As I mentioned earlier , I am on sabbatical from my teaching position in Chicano studies at the University of California, Santa Barbara this fall and, as a result, have not written many blogs as I work on my biography of Fr. Luis Olivares and the sanctuary movement in Los Angeles. However, with all the attention recently on the 50th anniversary of President John F. Kennedy's assassination, I feel compelled to say a few words about President Kennedy's impact on me and on what I was doing the day of the assassination.
I first remember Kennedy at the 1956 Democratic convention that, as a 12-year-old, I watched on television. I was impressed with his youth and hoped he would get the nomination for vice president, which he didn't. I was a junior in high school during the 1960 presidential election for president, when Kennedy beat Richard Nixon.
I remember watching one of the debates while on a football trip to Del Rio, Texas. I played for Cathedral High School in El Paso, and we called ourselves the Irish, even though most of us were Chicanos. President Kennedy's election inspired me, as it did so many of my generation. I was already interested in politics and history, but President Kennedy increased that interest. I was too young to volunteer for the Peace Corps, but as I entered college in 1962, I wanted to eventually go into public service, such as in the diplomatic corps. I thought I wanted to serve in Latin America. I never did so, and my politics went further than Kennedy liberalism as I was affected by the more radical and oppositional politics of the later '60s and, in particular, of the Chicano movement. But I still credit President Kennedy for my youthful and current idealism. He was my political hero, and I followed his administration with great interest.
Needless to say, I, like millions of other Americans, was shocked by President Kennedy's assassination. I had just come home from my morning classes at the local Texas Western College. Returning around noon, my grandmother and aunt already had my lunch ready for me. I always ate in the dining room with the TV on because my grandmother -- Nama -- liked to watch her favorite English-language soap opera, "The Edge of Night." She did not know much English, so I translated for her when needed.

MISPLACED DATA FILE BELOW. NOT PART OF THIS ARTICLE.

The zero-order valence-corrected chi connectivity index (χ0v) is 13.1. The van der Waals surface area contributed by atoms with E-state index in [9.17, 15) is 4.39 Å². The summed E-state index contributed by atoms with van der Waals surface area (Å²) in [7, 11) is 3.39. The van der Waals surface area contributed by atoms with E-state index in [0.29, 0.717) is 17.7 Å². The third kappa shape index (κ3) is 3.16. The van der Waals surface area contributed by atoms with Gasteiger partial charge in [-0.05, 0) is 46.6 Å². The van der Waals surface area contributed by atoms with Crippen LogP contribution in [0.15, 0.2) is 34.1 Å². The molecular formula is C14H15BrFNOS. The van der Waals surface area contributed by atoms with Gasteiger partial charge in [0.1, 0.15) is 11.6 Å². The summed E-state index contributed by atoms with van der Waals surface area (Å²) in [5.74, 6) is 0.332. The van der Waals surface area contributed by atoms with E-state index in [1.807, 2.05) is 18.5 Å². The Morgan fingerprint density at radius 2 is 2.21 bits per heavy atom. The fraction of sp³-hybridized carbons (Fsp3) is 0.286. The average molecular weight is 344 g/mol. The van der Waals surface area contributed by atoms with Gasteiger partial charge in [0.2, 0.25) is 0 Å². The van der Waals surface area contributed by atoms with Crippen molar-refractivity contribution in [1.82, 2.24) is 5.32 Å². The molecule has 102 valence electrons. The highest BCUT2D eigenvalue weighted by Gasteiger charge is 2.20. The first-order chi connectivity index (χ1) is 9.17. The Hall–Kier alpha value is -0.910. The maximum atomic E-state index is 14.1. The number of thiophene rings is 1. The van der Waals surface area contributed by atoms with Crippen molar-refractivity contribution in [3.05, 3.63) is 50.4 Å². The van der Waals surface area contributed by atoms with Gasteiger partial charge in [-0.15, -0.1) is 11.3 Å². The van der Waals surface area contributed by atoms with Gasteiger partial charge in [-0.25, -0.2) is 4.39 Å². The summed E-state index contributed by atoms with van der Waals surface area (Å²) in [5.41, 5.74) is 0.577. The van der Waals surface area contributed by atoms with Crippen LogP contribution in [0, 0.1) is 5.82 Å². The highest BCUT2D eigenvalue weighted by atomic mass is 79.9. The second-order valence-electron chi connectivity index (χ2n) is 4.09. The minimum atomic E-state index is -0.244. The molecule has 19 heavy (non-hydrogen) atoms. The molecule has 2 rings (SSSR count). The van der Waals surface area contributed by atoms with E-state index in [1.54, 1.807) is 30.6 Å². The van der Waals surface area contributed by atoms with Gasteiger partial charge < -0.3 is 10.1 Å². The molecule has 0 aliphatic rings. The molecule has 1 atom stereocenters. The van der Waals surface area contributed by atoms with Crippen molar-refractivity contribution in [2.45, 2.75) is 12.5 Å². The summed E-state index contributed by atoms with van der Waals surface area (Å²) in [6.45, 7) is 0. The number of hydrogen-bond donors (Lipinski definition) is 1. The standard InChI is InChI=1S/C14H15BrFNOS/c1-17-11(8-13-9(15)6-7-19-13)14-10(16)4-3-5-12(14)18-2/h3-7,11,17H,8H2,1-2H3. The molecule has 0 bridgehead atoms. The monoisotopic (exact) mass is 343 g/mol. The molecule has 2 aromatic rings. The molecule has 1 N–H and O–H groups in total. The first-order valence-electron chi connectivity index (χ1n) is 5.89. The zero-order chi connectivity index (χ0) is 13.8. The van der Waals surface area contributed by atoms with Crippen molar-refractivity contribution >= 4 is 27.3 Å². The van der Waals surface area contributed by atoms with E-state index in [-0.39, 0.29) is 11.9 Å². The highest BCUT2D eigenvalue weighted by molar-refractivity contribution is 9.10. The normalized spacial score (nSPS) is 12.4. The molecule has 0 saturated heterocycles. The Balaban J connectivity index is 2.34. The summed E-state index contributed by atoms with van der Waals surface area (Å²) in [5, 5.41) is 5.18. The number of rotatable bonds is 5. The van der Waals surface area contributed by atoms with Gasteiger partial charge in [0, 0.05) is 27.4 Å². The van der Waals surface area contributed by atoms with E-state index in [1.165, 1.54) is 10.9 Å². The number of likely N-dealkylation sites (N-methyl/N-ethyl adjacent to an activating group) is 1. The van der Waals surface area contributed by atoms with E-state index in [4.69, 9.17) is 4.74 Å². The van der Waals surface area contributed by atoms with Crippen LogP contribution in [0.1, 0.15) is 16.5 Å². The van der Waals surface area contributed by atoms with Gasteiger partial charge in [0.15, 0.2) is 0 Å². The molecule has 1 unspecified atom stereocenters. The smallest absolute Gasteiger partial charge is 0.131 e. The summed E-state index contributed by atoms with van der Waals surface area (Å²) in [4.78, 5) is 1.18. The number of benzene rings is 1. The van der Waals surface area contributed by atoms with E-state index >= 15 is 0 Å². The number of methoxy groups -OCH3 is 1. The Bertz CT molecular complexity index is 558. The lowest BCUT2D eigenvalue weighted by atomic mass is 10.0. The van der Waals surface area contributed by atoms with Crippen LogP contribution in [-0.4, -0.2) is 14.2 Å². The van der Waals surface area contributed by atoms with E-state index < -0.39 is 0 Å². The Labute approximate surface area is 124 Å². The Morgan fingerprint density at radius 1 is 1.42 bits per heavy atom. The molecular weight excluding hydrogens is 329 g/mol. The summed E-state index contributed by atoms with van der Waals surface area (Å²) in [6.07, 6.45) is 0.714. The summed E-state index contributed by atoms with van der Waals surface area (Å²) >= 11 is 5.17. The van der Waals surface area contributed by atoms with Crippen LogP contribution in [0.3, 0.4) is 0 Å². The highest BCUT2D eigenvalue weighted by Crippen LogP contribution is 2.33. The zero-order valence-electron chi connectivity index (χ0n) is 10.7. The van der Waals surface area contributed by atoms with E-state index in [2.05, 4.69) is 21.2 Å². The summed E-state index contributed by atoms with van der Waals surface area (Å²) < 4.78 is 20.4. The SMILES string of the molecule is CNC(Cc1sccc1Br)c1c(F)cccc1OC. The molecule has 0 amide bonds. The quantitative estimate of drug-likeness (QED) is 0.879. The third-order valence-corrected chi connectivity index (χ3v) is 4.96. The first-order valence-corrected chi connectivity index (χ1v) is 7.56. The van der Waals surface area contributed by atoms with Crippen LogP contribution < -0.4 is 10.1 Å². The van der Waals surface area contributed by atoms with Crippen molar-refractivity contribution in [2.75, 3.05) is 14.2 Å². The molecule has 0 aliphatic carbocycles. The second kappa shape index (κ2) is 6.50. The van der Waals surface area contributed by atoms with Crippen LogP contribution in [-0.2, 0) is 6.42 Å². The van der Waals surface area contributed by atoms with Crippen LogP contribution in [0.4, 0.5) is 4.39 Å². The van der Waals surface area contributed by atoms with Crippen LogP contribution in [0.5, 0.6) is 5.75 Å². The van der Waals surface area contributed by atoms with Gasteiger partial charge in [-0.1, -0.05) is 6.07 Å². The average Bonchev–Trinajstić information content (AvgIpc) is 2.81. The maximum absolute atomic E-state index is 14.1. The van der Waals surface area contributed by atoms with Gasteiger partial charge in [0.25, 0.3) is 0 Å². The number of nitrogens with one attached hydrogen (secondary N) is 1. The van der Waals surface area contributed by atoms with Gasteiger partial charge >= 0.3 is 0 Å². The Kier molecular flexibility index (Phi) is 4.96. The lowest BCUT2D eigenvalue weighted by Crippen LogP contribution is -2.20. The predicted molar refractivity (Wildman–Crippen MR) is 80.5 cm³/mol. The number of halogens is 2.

My memory may be a bit fuzzy, and it may be that the soap opera on when I was eating my lunch was "As the World Turns." In any event, shortly after the program commenced on CBS, the news flash came on about the president being shot. I stopped eating my lunch, or maybe I had already finished and moved closer to the TV. Soon, Walter Cronkite came on and gave us more but sketchy information.
And then it came.
We have now seen a replay of Cronkite's announcement that President Kennedy died at 1 p.m. Central time several times in the last week, and I personally will never forget it. As he took off his glasses and momentarily choked up, I'm sure I also choked up and maybe cried a bit, as did my grandmother, who loved President Kennedy. We sat and sat before the TV for the next several days, just taking time to sleep and bathe. My family and I mourned in front of the TV. We were stunned. How could President Kennedy have been shot and killed? I have replayed this day over for many years each November 22, and I tell my students about it. It is a day etched in the memory of my generation. The world seemed changed, but the idealism that President Kennedy inspired in me was never lost. I am indebted to him for that. May he rest in peace.